Count Sollogub on the 1824 flood in St. Petersburg

Sep 26, 2015 by

[Note: the following is primarily for the benefit of the students in my current courses.]

From the Memoirs of Count Vladimir Sollogub, on the 1824 flood in St. Petersburg [translation mine]:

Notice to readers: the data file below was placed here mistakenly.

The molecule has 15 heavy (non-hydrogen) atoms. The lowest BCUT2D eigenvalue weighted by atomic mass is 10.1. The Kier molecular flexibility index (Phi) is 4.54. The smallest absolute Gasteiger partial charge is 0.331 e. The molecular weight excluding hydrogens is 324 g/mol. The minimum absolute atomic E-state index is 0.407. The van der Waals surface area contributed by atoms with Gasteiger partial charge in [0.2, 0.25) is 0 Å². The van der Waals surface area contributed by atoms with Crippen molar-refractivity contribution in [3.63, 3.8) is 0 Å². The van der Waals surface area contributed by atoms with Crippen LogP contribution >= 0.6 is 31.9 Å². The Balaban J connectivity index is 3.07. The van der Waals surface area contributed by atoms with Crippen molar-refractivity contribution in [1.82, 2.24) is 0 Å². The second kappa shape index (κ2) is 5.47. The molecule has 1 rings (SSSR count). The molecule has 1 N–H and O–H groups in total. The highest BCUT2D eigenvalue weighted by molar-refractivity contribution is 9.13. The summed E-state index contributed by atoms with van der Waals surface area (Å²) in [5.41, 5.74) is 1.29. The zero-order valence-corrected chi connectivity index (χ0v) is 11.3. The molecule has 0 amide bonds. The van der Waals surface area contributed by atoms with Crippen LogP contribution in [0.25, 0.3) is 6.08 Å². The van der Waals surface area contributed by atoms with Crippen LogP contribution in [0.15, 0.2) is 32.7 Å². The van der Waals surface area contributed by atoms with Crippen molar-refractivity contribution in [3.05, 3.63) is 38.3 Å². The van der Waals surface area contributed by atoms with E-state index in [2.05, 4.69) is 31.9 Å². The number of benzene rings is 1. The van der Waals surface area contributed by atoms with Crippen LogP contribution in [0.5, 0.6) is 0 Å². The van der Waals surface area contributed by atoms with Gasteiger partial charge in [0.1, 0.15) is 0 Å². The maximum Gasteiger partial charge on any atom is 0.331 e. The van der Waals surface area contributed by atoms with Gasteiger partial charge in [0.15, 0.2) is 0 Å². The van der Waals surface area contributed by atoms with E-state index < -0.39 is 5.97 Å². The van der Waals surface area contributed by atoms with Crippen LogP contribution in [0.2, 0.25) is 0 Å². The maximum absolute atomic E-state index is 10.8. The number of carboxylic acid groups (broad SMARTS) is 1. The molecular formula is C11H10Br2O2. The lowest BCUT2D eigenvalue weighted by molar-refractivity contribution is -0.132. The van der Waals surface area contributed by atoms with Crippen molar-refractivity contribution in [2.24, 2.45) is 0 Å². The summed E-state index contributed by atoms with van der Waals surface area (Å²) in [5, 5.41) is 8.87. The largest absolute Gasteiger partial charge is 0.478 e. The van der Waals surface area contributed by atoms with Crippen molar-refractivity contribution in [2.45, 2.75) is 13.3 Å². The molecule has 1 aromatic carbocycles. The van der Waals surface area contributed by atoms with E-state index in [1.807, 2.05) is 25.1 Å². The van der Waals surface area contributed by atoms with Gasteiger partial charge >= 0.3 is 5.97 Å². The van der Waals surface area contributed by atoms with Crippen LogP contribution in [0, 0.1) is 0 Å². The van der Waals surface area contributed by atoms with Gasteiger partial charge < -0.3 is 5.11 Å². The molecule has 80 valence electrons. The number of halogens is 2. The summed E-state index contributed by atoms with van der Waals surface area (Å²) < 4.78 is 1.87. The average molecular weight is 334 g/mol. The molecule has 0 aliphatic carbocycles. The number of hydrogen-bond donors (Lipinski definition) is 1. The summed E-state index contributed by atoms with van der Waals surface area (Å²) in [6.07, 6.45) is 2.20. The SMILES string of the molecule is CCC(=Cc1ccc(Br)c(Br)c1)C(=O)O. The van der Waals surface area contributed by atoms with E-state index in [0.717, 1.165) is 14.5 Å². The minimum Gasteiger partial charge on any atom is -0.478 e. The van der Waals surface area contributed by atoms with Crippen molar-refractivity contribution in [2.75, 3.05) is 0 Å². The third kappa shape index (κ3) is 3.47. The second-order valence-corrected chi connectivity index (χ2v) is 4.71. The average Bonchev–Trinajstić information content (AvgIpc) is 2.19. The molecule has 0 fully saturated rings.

Flood_StPetersburg_1824“And I remember with horror that the river once ceased to be a river and turned into a sea, furious, enraged, flushing Petersburg from the face of the earth.

It was November 7, 1824.